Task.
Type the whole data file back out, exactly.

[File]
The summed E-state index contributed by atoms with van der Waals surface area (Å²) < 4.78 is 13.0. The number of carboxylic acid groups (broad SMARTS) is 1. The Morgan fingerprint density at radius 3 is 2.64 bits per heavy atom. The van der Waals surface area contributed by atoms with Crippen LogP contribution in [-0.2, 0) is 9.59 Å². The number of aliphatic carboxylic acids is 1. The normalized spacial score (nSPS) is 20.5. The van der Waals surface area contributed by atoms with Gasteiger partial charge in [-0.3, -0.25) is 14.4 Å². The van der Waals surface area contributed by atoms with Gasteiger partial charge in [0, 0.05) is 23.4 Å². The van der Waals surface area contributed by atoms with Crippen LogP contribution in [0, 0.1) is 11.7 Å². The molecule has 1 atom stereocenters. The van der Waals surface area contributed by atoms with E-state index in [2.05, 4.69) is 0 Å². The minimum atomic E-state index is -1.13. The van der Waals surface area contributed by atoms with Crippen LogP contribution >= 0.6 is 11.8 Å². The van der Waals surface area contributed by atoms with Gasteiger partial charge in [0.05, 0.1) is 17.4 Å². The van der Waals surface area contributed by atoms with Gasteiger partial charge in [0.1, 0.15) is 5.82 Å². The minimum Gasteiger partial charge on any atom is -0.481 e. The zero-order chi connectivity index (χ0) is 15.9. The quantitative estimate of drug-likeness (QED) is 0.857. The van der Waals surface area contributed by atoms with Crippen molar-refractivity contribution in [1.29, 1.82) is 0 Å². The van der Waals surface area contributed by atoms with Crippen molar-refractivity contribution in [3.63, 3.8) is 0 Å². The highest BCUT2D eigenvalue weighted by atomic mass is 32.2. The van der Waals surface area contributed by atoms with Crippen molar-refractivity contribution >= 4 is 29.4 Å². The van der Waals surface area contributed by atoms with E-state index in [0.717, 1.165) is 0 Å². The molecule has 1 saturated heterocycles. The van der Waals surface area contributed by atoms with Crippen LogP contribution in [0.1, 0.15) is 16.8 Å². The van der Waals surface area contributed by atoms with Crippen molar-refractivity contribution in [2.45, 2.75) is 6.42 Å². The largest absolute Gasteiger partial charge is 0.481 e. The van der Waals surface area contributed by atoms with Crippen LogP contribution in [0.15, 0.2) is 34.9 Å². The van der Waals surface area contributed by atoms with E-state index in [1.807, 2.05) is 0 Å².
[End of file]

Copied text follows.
The summed E-state index contributed by atoms with van der Waals surface area (Å²) < 4.78 is 13.0. The number of carboxylic acid groups (broad SMARTS) is 1. The Morgan fingerprint density at radius 3 is 2.64 bits per heavy atom. The van der Waals surface area contributed by atoms with Crippen LogP contribution in [-0.2, 0) is 9.59 Å². The number of aliphatic carboxylic acids is 1. The normalized spacial score (nSPS) is 20.5. The van der Waals surface area contributed by atoms with Gasteiger partial charge in [-0.3, -0.25) is 14.4 Å². The van der Waals surface area contributed by atoms with Gasteiger partial charge in [0, 0.05) is 23.4 Å². The van der Waals surface area contributed by atoms with Crippen LogP contribution in [0, 0.1) is 11.7 Å². The molecule has 1 atom stereocenters. The van der Waals surface area contributed by atoms with E-state index in [2.05, 4.69) is 0 Å². The minimum atomic E-state index is -1.13. The van der Waals surface area contributed by atoms with Crippen LogP contribution >= 0.6 is 11.8 Å². The van der Waals surface area contributed by atoms with Gasteiger partial charge in [0.05, 0.1) is 17.4 Å². The van der Waals surface area contributed by atoms with Gasteiger partial charge in [0.1, 0.15) is 5.82 Å². The minimum Gasteiger partial charge on any atom is -0.481 e. The zero-order chi connectivity index (χ0) is 15.9. The quantitative estimate of drug-likeness (QED) is 0.857. The van der Waals surface area contributed by atoms with Crippen molar-refractivity contribution in [1.29, 1.82) is 0 Å². The van der Waals surface area contributed by atoms with Crippen molar-refractivity contribution in [3.63, 3.8) is 0 Å². The highest BCUT2D eigenvalue weighted by atomic mass is 32.2. The van der Waals surface area contributed by atoms with Crippen molar-refractivity contribution >= 4 is 29.4 Å². The van der Waals surface area contributed by atoms with E-state index in [0.717, 1.165) is 0 Å². The molecule has 1 saturated heterocycles. The van der Waals surface area contributed by atoms with Crippen LogP contribution in [0.1, 0.15) is 16.8 Å². The van der Waals surface area contributed by atoms with Crippen molar-refractivity contribution in [2.45, 2.75) is 6.42 Å². The largest absolute Gasteiger partial charge is 0.481 e. The van der Waals surface area contributed by atoms with Crippen LogP contribution in [0.15, 0.2) is 34.9 Å². The van der Waals surface area contributed by atoms with E-state index in [1.807, 2.05) is 0 Å².